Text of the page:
No, you should seek to work with an insurance professional who will invest the time necessary for gathering information about you and either your future or existing home. This is key. I have clients who chose me because after talking to me during the initial phone call, they had to go back and find out more information about their home than they thought necessary. Information, in many cases, other so-called professionals either didn’t take the time to ask, or simply didn’t care.  In most cases, you’ll prefer working with a “Mr. Nosey” than someone who simply wants to know what you paid for the house, or how much coverage you now carry. Another way to find a trusted insurance representative is by contacting local housing organizations. They work with many homeowners and are good sources of information and referrals for all the professionals you’ll need as a homeowner. 

Once the information is gathered, a true insurance professional will use either a computer or paper-based system to determine your future or existing homes replacement cost. The  brick for brick, nail for nail, pipe for pipe, wire for wire, and board for board amount necessary to put your home back together again. Then you’ll truly have a sense of how much insurance is really necessary to properly cover your home.

Here’s a small sample of the types of information you should be prepared to provide your insurance representative:

  • The square footage measured using the outside walls.
  • The types of flooring materials used in the house and the percentage of each.
  • Whether the walls are plaster, drywall, or some other material and the percentage of each.
  • The number of kitchens and bathrooms, and whether they are builders grade, or have some form of customization.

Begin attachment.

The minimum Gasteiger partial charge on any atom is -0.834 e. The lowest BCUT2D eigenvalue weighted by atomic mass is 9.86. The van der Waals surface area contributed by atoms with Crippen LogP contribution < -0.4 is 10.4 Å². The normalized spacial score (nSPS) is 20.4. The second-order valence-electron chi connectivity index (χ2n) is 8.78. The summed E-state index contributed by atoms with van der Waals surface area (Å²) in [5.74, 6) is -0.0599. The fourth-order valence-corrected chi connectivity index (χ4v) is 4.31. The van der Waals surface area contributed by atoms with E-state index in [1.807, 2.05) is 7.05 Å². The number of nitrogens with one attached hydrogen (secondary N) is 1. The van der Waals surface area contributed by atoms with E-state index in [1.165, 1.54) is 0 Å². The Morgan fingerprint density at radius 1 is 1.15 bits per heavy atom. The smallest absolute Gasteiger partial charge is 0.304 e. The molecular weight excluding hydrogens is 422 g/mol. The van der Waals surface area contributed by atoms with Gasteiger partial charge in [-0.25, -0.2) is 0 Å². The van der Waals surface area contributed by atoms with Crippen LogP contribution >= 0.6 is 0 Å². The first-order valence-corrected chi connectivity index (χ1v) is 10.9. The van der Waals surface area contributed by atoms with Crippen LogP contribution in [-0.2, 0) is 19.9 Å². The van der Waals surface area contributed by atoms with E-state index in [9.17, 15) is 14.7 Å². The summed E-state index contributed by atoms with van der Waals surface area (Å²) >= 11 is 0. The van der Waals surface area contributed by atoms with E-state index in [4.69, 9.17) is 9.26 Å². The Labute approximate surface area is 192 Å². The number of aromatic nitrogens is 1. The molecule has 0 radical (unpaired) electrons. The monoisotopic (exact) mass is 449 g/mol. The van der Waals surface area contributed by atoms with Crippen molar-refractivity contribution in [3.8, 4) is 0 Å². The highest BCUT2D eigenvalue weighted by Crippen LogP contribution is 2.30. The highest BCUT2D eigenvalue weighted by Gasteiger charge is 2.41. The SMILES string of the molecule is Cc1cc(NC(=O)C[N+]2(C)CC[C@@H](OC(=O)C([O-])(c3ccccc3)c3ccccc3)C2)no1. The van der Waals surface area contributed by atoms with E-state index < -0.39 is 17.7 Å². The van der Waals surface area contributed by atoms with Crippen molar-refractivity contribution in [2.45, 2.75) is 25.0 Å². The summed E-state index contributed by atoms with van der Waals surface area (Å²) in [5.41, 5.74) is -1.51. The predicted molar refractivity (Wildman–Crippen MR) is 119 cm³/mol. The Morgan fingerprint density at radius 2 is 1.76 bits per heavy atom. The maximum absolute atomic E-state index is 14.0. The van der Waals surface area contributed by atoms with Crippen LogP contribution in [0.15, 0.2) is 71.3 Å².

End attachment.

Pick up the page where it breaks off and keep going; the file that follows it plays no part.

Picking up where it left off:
• What kind of roofing material you use.
  • What type of heating system you use.
  • Maintenance and upgrade information about your roof, plumbing, heating, and electrical systems. A good insurance representative will want to know maintenance or upgrade dates, and whether a licensed professional performed the work. (Note: few, if any insurance companies will insure any home which doesn’t have circuit breakers. Fuses will result in the automatic non-renewal or rejection of your policy.)
  • Whether you have any pets, especially any of the no-no breeds, (Dobermans, Akitas, Pit Bulls and Wolf Hybrids to name just a few). Also, if any of your pets have a bite history, even that lovable little Yorkie which loves to nip strangers, you might want to seek out a company which is more forgiving about that type of risk exposure.

When It Comes To The Basic Coverages, Are Any Companies Really Cheaper? 

When you compare most Homeowners Insurance policies using an apples-to-apples comparison, (Same dwelling amount, same policy form, same state), you’ll find most companies homeowners insurance premiums for policies with the same coverages are usually within $50.00 to $100.00 of each other. So here are a few tips to really impact the premium amount you’ll pay for your Homeowners Insurance coverage:

  • An excellent credit score and history. If you have repossessions, collection items, judgements, late payments, and bankruptcies in the last five (5) years of your credit history, you will pay more for insurance. In extreme cases, you may even be denied. For example, I recently insured two (2) homes in Brooklyn. Both were in the same neighborhood, of similar construction, and had the same replacement cost. One familys premium was $1650.00, while the other familys premium was $2550.00. The difference? The first family owned a credit score you’d kill for. The second family owned a credit score which was killing them.
     
  •  Many companies will give you a first-year credit of 10-14% if you are a first-time homebuyer. Great, right? Just one thing: This credit decreases over a period averaging 10 years. Still, a great way to save money when you first purchase your home.
     
  • Along with number 2, purchasing a brand-new home  generates an additional discount.
  •  Installing a central-station monitored burglar and/or fire alarm system in your home will qualify you for policy discounts of 10-15% with most companies. Keep in mind insurance companies will not give you credit for the system without the proof of installation letter from the alarm company.